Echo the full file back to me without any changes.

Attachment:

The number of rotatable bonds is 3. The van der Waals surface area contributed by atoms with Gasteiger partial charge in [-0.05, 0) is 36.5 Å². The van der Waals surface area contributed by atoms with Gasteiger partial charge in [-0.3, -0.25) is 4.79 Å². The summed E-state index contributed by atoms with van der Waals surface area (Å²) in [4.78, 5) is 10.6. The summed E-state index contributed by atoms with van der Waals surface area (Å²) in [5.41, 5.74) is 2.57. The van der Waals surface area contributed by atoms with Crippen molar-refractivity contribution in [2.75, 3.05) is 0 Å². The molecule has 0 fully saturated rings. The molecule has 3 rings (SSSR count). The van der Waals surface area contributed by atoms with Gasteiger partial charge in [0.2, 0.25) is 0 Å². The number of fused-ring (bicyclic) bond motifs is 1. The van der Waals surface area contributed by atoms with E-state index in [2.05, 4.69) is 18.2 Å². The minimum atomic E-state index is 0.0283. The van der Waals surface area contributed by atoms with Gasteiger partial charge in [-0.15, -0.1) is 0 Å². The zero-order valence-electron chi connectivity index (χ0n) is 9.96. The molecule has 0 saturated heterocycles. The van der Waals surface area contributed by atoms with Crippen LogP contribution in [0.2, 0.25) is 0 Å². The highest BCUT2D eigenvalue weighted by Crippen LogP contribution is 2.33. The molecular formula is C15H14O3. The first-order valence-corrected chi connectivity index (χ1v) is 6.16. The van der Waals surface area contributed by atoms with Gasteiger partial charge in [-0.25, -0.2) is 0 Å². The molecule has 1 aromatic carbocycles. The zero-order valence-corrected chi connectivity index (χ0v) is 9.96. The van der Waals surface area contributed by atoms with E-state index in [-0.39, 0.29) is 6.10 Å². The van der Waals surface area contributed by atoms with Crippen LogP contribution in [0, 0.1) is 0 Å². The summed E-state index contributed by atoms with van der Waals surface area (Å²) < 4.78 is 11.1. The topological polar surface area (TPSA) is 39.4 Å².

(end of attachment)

The number of rotatable bonds is 3. The van der Waals surface area contributed by atoms with Gasteiger partial charge in [-0.05, 0) is 36.5 Å². The van der Waals surface area contributed by atoms with Gasteiger partial charge in [-0.3, -0.25) is 4.79 Å². The summed E-state index contributed by atoms with van der Waals surface area (Å²) in [4.78, 5) is 10.6. The summed E-state index contributed by atoms with van der Waals surface area (Å²) in [5.41, 5.74) is 2.57. The van der Waals surface area contributed by atoms with Crippen molar-refractivity contribution in [2.75, 3.05) is 0 Å². The molecule has 0 fully saturated rings. The molecule has 3 rings (SSSR count). The van der Waals surface area contributed by atoms with Gasteiger partial charge in [0.2, 0.25) is 0 Å². The number of fused-ring (bicyclic) bond motifs is 1. The van der Waals surface area contributed by atoms with E-state index in [2.05, 4.69) is 18.2 Å². The minimum atomic E-state index is 0.0283. The van der Waals surface area contributed by atoms with Gasteiger partial charge in [-0.15, -0.1) is 0 Å². The zero-order valence-electron chi connectivity index (χ0n) is 9.96. The molecule has 0 saturated heterocycles. The van der Waals surface area contributed by atoms with Crippen LogP contribution in [0.2, 0.25) is 0 Å². The highest BCUT2D eigenvalue weighted by Crippen LogP contribution is 2.33. The molecular formula is C15H14O3. The first-order valence-corrected chi connectivity index (χ1v) is 6.16. The van der Waals surface area contributed by atoms with Gasteiger partial charge in [-0.25, -0.2) is 0 Å². The molecule has 1 aromatic carbocycles. The zero-order valence-corrected chi connectivity index (χ0v) is 9.96. The van der Waals surface area contributed by atoms with E-state index in [-0.39, 0.29) is 6.10 Å². The van der Waals surface area contributed by atoms with Crippen LogP contribution in [0, 0.1) is 0 Å². The summed E-state index contributed by atoms with van der Waals surface area (Å²) < 4.78 is 11.1. The topological polar surface area (TPSA) is 39.4 Å².